Postnote 1 – “Tax cuts”. A year ago, in late March, I had my annual appointment with the tax man. This year, the results were pleasant – a reduced tax bill thanks to Uncle Sam. My tax guy included a summary sheet which held a caveat: don’t count on this cut continuing in future years. The corporate tax cuts in 2017 were “permanent”; the tax changes for the rest of us sunset on a schedule some years out. Who will pay for the “loss” for which we were (and some may still be this year) beneficiaries? Of course, it will be ourselves, and it will be paid, according to some dreams, from cuts in “entitlements”, things like social security and medicare and programs for the most vulnerable, the people without a political voice of their own. It won’t happen immediately, but in a few years we’ll look back and wonder “how could we allow this to happen?” Well, we did, and we thought it was great when we got that refund last year….
Postnote 2 – Investigations, from Madeline: The below listing comes from easily identified public data that we see on the media every day.
Just so we’re ALL clear:
Hillary Clinton Benghazi “Investigation”
Hillary Clinton Email “Investigation”
34 Indictments/Charges (Individuals) (and counting)
3 Indictments/Charges (Companies)
5 GUILTY pleas (and counting)
4 CONVICTIONS (and counting)
Indicted: Roger Stone
Indicted: Paul Manafort
Indicted: Rick Gates
Indicted: George Papadopoulos
Indicted: Michael Flynn
Indicted: Michael Cohen
Indicted: Richard Pinedo
Indicted: Alex van der Zwaan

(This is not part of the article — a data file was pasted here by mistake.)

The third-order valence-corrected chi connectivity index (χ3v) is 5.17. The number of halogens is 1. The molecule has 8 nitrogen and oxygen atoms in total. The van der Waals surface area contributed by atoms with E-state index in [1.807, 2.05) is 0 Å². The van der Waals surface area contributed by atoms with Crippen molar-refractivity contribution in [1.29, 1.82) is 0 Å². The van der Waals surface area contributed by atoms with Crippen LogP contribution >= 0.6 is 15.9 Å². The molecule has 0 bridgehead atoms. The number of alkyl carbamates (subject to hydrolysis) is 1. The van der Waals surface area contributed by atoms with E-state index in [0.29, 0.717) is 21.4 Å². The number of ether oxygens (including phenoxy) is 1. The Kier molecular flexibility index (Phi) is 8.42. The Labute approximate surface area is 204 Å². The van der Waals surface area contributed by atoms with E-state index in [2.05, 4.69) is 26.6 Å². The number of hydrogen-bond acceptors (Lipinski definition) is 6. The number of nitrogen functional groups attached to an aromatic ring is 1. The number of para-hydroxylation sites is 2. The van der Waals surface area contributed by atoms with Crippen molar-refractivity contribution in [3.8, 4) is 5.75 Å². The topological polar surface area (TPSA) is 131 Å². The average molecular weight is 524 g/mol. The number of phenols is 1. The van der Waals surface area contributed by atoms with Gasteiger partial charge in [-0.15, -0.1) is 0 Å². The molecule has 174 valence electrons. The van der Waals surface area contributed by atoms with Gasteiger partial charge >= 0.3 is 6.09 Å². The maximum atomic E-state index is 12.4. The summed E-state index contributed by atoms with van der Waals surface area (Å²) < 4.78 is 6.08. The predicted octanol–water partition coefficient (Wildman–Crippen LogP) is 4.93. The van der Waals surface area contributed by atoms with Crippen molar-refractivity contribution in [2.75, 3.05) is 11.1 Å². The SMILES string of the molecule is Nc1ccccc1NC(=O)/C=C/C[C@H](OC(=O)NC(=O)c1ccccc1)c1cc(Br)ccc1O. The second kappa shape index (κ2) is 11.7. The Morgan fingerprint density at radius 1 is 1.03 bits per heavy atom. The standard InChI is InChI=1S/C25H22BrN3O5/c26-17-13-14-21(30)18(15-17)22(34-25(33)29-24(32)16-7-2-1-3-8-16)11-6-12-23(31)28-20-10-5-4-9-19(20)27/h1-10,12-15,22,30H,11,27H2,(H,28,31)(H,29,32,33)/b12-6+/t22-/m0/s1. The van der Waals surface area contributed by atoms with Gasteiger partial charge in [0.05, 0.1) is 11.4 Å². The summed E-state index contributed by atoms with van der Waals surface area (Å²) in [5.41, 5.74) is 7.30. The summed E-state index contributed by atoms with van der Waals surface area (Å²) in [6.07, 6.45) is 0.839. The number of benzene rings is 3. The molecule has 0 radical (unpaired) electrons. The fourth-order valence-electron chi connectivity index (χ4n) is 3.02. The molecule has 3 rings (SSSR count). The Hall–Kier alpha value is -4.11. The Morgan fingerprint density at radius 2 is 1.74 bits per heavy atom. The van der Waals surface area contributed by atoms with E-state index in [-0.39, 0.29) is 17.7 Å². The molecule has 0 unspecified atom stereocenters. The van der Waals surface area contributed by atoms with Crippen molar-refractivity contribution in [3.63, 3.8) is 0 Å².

Indicted: Konstantin Kilimnik
Indicted: 12 Russian GRU officers
Indicted: Yevgeny Prigozhin
Indicted: Mikhail Burchik
Indicted: Aleksandra Krylova
Indicted: Anna Bogacheva
Indicted: Sergey Polozov
Indicted: Maria Bovda
Indicted: Dzheykhun Aslanov
Indicted: Vadim Podkopaev
Indicted: Irina Kaverzina
Indicted: Gleb Vasilchenko
Indicted: Internet Research Agency
Indicted: Concord Management
Guilty Plea: Michael Flynn
Guilty Plea: Michael Cohen
Guilty Plea: George Papadopolous
Guilty Plea: Richard Pinedo
Guilty Plea: Alex van der Zwaan
Guilty Plea: Rick Gates
Over 191 Criminal Charges (and counting):
Conspiracy against the USA (2 counts)
Conspiracy to launder money (2 counts)
Bank fraud (8 counts)
Bank fraud conspiracy (10 counts)
Subscribing to false tax returns (10 counts)
Making false statements (6 counts)
Failure to file reports of foreign bank accounts (14 counts)
Unregistered agent of a foreign principal (2 counts)
False FARA statements (2 counts)
Subscribing to false tax returns (10 counts)
Assisting in preparation of false tax documents (5 counts)
Conspiracy to defraud the United States (13 counts)
Conspiracy to commit wire fraud and bank fraud (2 counts)
Aggravated identity theft (24 counts)